Outagamie County (Wis.) State Centennial Committee / Land of the fox, saga of Outagamie County
Mann, John P.
"Readin', 'ritin' and 'rithmetic", pp. 186-207 PDF (9.8 MB)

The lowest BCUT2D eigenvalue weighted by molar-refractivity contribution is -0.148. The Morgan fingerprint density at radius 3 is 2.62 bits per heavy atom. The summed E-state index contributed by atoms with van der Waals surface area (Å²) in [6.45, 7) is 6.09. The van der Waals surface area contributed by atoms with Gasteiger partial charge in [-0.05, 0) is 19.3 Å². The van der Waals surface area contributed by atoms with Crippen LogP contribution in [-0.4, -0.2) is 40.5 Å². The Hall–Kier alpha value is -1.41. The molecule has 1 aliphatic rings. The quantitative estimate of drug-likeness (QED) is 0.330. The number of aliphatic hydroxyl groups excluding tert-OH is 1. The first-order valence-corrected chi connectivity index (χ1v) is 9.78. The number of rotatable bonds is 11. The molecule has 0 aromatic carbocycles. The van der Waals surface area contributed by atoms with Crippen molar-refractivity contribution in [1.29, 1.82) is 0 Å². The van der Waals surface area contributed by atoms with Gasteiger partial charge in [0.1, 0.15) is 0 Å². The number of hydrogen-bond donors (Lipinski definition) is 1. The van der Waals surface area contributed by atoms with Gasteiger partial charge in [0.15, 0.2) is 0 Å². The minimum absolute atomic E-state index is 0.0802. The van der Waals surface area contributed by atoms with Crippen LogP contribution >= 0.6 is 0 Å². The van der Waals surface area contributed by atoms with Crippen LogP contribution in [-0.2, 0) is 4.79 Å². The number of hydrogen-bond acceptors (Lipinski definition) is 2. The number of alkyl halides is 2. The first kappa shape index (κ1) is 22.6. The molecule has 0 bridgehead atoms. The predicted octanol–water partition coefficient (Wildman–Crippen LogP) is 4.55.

"READIN', 'RITIN' AND 'RITHMETIC" By J. P. Mann Wherever several families established a community in Outagamie County, ar- rangements were made for some sort of education for the children. In many cases, parents met at one of the homes, elected school officers and hired a teacher. Often this teacher was one of the mothers, who conducted school in her home. When a town was organized, the first town meet- ing usually elected a school superintend- ent and levied a school tax. The town superintendent divided the territory into districts, apportioned the school tax mon- ey, examined and licensed teachers. The district school was held in a rented room or log cabin until a school building was erected. DEVELOPMENT OF COUNTY SCHOOLS Earliest record of a functioning school was a mission maintained in a log cabin at Kaukauna in 1823. Miss Electa Quinney was the teacher under direction of the Rev. Mr. Cadle, an Episcopal missionary to the Stockbridge Indians. Another mission school was established at Little Chute in 1835, by Father Theo- dore Van den Broek. He taught farming, trades and writing to the Indians. Thus, vocational education had an early be- ginning in the valley. His pupils aided in the building of a log cabin for a school- house in 1844. In this school there were only five or six pupils. Two early teachers were Michael P. Canfield and Constantine A. Hamer. In April, 1842, at the home of Paul Beaulieu in the Town of Grand Kaukalin, then in Brown County, "Wiskonsin Terri- tory," electors met and appointed George Lawe and Charles A. Grignon school commissioners. A tax of one-fourth of one per cent (21/2 mills) was levied for a school fund. By 1846, there were a num- ber of schools in the area around Kau- kauna, mostly old log cabins. Children learned the alphabet, reading, writing and a little arithmetic. Geography and other subjects were sometimes included, depending upon the teacher's abilities and interests. After Wisconsin became a state and Outagamie County was organized, the school superintendent of the Town of Kaukauna wrote the first school report to the County Board in 1851. From the re- 186
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